It’s yes (but only for some men) to radium-223, but an outright no for degarelix. Sophie Lutter lays out the facts.
Let’s start with the good news. It looks like NICE is preparing to make radium-223 routinely available on the NHS for some men with advanced prostate cancer – those who have already had chemotherapy and whose prostate cancer has spread to the bones.
This is great news for this group of men. Radium-223 can prevent symptoms of bone disease, like bone fractures, and can also reduce bone pain as well as extending life by a couple of months.
But we know that this drug can also benefit men whose prostate cancer has spread to the bones but who haven’t had chemotherapy, and we want NICE to make it available to those men too. And that’s what we’ll be saying in response to this draft decision.
However, NICE’s draft decision looks like bad news for degarelix and very bad news for some men with prostate cancer.
In an earlier appraisal, NICE said that they would make degarelix, a first-line hormone therapy, available to men with advanced prostate cancer who have signs and symptoms of spinal cord compression. This is a serious, but rare, condition where cancer cells grow in or near to the spine and press on the spinal cord. It’s associated with the rapid rise in testosterone that happens when men first take the ‘normal’ type of hormone therapy called LHRH agonists, before testosterone levels start to drop again.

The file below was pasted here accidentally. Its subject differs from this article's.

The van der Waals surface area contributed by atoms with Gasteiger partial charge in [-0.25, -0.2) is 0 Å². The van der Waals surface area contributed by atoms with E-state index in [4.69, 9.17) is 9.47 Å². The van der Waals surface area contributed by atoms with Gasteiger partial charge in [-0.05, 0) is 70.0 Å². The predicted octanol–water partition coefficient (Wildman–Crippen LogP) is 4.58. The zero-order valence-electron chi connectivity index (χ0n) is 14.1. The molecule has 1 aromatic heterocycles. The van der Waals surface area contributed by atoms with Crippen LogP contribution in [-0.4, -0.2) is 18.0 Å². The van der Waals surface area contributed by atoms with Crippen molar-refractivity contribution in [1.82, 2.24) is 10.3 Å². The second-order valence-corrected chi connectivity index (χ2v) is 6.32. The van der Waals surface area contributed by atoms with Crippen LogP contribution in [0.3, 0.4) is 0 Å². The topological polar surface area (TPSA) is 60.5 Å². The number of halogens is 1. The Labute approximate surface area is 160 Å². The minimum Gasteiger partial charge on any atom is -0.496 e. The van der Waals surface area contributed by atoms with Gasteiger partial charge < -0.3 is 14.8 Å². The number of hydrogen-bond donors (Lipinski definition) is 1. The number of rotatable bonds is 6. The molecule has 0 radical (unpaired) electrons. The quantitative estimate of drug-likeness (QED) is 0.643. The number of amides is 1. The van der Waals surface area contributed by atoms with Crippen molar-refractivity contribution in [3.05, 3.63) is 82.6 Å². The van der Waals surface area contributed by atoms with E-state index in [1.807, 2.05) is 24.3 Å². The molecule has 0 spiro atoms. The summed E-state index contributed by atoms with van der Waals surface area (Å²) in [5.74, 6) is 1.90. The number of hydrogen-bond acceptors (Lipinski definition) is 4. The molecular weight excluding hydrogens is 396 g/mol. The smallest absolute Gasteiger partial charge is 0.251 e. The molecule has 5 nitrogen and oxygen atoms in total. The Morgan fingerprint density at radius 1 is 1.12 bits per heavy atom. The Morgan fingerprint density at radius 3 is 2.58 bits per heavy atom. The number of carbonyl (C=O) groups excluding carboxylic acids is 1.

Ferring, the pharmaceutical company who make degarelix, along with Tackle Prostate Cancer and the British Uro-oncology Group (BUG) appealed against this decision.
They said that limiting access to this drug to men with signs and symptoms of spinal cord compression was too great a restriction, and didn’t make any sense because by the time men have signs and symptoms of spinal cord compression, it’s too late for them to receive the benefits of degarelix. There were also problems with the evidence of the drug’s benefits Ferring submitted the first time round – considering how important this drug is for some men, their evidence should have been stronger. There are some men for whom degarelix is a step-change in prostate cancer treatment – men with a heart condition or high risk disease, and men who are unable to have surgery or chemotherapy.
So it’s pretty disappointing that NICE reviewed their decision and have now decided not to make degarelix available to anyone at all. This is because there is confusion around which men would benefit from this drug. NICE’s draft decision is also based on cost as they think degarelix is too expensive.
We’ll be challenging NICE on this decision because we believe they need to do a better job at identifying who will benefit from it. We'll also be calling for the manufacturer to reduce the drug’s cost.
We recognise that we’re only talking about a small number of men in each of these cases. But every one of those men still deserves the treatment for his disease that will work best for him, as an individual. Giving men treatment options doesn’t mean that every man will have every treatment. It just means that he and his clinician can choose the treatment that will work best for him.
We know that we can’t treat all men with prostate cancer the same way. And we need a drug appraisal system that recognises that. We need a system flexible enough to deal with this brave new world of tailored treatment pathways. Because at the moment, it’s old-fashioned approach is seriously letting men down.